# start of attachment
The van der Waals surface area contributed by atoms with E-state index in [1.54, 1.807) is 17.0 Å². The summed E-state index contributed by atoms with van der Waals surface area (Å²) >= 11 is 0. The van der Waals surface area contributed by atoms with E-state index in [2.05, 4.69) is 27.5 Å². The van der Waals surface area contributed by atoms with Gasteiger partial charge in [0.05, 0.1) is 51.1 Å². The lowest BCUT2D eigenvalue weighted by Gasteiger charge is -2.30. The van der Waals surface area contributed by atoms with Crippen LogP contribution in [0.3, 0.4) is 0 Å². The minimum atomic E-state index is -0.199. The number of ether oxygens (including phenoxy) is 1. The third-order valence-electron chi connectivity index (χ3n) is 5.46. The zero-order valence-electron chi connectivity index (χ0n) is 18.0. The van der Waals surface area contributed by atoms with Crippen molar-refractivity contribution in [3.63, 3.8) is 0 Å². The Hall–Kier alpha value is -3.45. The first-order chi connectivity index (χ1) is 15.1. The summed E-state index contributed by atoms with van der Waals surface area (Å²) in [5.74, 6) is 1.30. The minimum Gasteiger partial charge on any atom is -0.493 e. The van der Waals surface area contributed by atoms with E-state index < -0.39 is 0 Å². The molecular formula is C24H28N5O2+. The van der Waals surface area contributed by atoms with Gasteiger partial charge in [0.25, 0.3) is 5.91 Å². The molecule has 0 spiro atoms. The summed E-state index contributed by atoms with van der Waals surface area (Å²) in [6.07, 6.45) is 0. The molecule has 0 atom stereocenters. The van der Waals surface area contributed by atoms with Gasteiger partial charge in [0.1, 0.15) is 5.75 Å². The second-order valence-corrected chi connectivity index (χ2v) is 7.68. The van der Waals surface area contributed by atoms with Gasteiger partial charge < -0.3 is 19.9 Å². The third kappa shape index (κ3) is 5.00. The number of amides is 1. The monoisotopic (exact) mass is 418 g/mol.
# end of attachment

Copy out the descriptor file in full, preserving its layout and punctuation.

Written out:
The van der Waals surface area contributed by atoms with E-state index in [1.54, 1.807) is 17.0 Å². The summed E-state index contributed by atoms with van der Waals surface area (Å²) >= 11 is 0. The van der Waals surface area contributed by atoms with E-state index in [2.05, 4.69) is 27.5 Å². The van der Waals surface area contributed by atoms with Gasteiger partial charge in [0.05, 0.1) is 51.1 Å². The lowest BCUT2D eigenvalue weighted by Gasteiger charge is -2.30. The van der Waals surface area contributed by atoms with Crippen LogP contribution in [0.3, 0.4) is 0 Å². The minimum atomic E-state index is -0.199. The number of ether oxygens (including phenoxy) is 1. The third-order valence-electron chi connectivity index (χ3n) is 5.46. The zero-order valence-electron chi connectivity index (χ0n) is 18.0. The van der Waals surface area contributed by atoms with Crippen molar-refractivity contribution in [3.63, 3.8) is 0 Å². The Hall–Kier alpha value is -3.45. The first-order chi connectivity index (χ1) is 15.1. The summed E-state index contributed by atoms with van der Waals surface area (Å²) in [5.74, 6) is 1.30. The minimum Gasteiger partial charge on any atom is -0.493 e. The van der Waals surface area contributed by atoms with E-state index < -0.39 is 0 Å². The molecular formula is C24H28N5O2+. The van der Waals surface area contributed by atoms with Gasteiger partial charge in [0.25, 0.3) is 5.91 Å². The molecule has 0 spiro atoms. The summed E-state index contributed by atoms with van der Waals surface area (Å²) in [6.07, 6.45) is 0. The molecule has 0 atom stereocenters. The van der Waals surface area contributed by atoms with Gasteiger partial charge in [0.1, 0.15) is 5.75 Å². The second-order valence-corrected chi connectivity index (χ2v) is 7.68. The van der Waals surface area contributed by atoms with Gasteiger partial charge < -0.3 is 19.9 Å². The third kappa shape index (κ3) is 5.00. The number of amides is 1. The monoisotopic (exact) mass is 418 g/mol.